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Tips on Research

How Do I Research? A Very Simple Guide

Duena Acacia de Navarre

I often get asked - how do I make my work more authentic. How do I research? Below are some simple guides and common pitfalls to get you started in the right direction.

Things to be cautious of:

  • Never start with an idea of what you want to make and then do the research to prove it – this is called reverse documentation, were you try to make the research fit what you want to make. The problem with working backwards is that you often reject any research which does not suit what you want to make and this biases the result so that you get what you want, and not something that is authentic.
  • Be critical of drawings – a lot of costuming books have drawings of outfits rather than pictures or painting of original works. These books can be useful in that they give you an idea of what an outfit could look like but be careful as some artists are not very good historians and there can be mistakes. The best way to be sure is find some pictures of original works (paintings, sculptures, surviving articles etc) and compare these to the picture. If you are not sure how good the book is, then ask someone before you buy (laurels can be very useful with this).
  • Don't just making something a certain way because everyone else is making it that way. We all (at sometime) make something that we have seen someone else make, and assume that it is authentic. Just because someone else has made it does not mean that it is right. Before you do this, ask some questions on what that person has basing their work on. Check out the research before you start.
  • I saw it on the Internet – there are some excellent web pages but there are also some really misguided ones. Remember the rule of three; find some other pages, books etc which support that research. Another avenue is to ask someone of their opinion of the research (laurels can be very useful with this).
  • Beware religious works – Artists often take a lot of licence with religious works, and they are often not depictions of what people actually wore. If you have found a picture that you want to recreate, then check and see if you can find other non-religious paintings which depict something similar.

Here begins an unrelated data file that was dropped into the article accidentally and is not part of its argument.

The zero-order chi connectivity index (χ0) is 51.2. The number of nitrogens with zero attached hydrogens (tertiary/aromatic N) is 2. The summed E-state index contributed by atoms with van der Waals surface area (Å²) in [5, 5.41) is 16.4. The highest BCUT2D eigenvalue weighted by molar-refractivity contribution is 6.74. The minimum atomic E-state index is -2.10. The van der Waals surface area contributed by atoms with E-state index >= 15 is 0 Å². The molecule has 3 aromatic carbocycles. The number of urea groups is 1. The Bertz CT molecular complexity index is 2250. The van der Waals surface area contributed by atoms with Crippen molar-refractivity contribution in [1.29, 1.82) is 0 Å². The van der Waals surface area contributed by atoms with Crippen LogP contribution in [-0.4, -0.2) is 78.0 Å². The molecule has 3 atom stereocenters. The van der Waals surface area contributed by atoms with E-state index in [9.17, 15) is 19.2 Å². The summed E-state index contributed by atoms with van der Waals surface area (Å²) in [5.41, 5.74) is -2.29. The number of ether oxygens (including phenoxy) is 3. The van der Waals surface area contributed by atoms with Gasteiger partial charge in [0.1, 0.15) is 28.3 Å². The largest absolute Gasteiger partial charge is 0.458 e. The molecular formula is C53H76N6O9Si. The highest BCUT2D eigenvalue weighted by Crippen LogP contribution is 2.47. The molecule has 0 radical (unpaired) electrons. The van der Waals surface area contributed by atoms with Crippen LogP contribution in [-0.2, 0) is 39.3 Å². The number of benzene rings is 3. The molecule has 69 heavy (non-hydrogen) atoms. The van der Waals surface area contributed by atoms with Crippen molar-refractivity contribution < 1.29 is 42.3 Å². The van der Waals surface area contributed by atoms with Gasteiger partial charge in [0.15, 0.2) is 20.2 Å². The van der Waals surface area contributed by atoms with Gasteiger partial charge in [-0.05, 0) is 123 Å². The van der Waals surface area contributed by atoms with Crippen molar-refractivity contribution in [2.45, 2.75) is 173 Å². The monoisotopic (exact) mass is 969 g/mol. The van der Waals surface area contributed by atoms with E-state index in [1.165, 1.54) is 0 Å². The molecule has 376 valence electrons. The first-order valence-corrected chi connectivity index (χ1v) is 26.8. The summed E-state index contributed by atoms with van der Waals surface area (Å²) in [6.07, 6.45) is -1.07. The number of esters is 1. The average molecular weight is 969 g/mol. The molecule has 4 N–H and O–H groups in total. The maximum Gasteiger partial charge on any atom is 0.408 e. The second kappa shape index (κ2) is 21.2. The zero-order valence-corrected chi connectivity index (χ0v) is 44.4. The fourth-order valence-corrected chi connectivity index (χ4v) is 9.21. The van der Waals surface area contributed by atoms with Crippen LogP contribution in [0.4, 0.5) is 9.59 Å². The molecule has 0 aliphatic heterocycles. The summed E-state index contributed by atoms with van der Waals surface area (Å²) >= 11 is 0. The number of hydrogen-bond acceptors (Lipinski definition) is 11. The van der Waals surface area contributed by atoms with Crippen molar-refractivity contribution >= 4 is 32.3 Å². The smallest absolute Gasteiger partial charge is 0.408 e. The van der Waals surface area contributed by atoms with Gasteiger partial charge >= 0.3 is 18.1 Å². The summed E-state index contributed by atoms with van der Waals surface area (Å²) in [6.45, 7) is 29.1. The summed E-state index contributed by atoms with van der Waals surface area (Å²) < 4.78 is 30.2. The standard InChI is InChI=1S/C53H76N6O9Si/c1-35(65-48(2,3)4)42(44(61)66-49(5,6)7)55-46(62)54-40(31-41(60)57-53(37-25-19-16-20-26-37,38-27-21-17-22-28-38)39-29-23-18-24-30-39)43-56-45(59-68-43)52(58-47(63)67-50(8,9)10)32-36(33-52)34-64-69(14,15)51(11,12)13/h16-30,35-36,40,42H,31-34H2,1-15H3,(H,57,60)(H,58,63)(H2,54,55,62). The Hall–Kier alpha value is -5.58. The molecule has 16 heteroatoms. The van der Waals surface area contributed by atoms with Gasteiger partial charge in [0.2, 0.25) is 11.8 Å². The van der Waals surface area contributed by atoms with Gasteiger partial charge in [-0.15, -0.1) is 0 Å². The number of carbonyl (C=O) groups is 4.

• Look at the date of the drawing, painting etc – is it a similar date to the subject of the painting? Ours is not the first generation to be fascinated by other time periods, artists have been doing it for centuries. Check when the date a painting or sculpture was done. If it was painted in the 16 century and it depicts roman dress then it is more than likely to be incorrect if you want to make a roman dress.
  • Almost all research is opinion – the earlier the time period the less surviving artefacts and the more that researcher have to “fill in the gaps” with educated guesses. Some guesses are very well researched, some aren't. Again the best way to check your research and make an informed decision on what is authentic is to get other opinions.

Things to Do

  • Rule of three. So you have seen a picture of a period painting in a book and you want to make it. Is one picture enough? How much research do you need? When it comes to research – more is more! But let's face it, we all live busy lives so sometimes we all ask – what is the minimum I can get away with. The answer to this is that you should avoid making anything unless you can find at least three sources. For example: you want to make red and yellow stripped hose – can you find three works which show or document stripped hose? With at least one of them showing the colours you want? If you can then you can be reasonably confident that your outfit is authentic.
  • Discuss and share your ideas. Two heads are better than one! There are many places where you can share your ideas and research and perhaps pick the brains of other people who may be researching the same thing. Places that you can go are your local A&S, SCA guilds, local group email lists and specialist e-mail lists. The specialist lists can be very useful as there are many international and national ones which focus on single issues for example embroidery and cooking.
  • Access as many different sources as you can. The more variety of sources that you can examine the better your research will be. For example: if you are trying to recreate an outfit, don't just look at paintings. Sculpture, surviving garments, archeologically finds, household accounts, sumptuary laws etc can help to give a more complete picture than just one visual source. This advice also holds true for the documentation itself – books, internet, pictures etc. The more variety the better.

Just remember, there can never be too much research! – We are a society which aims to increase knowledge of medieval life. So every bit of research we do and share, benefits the whole society.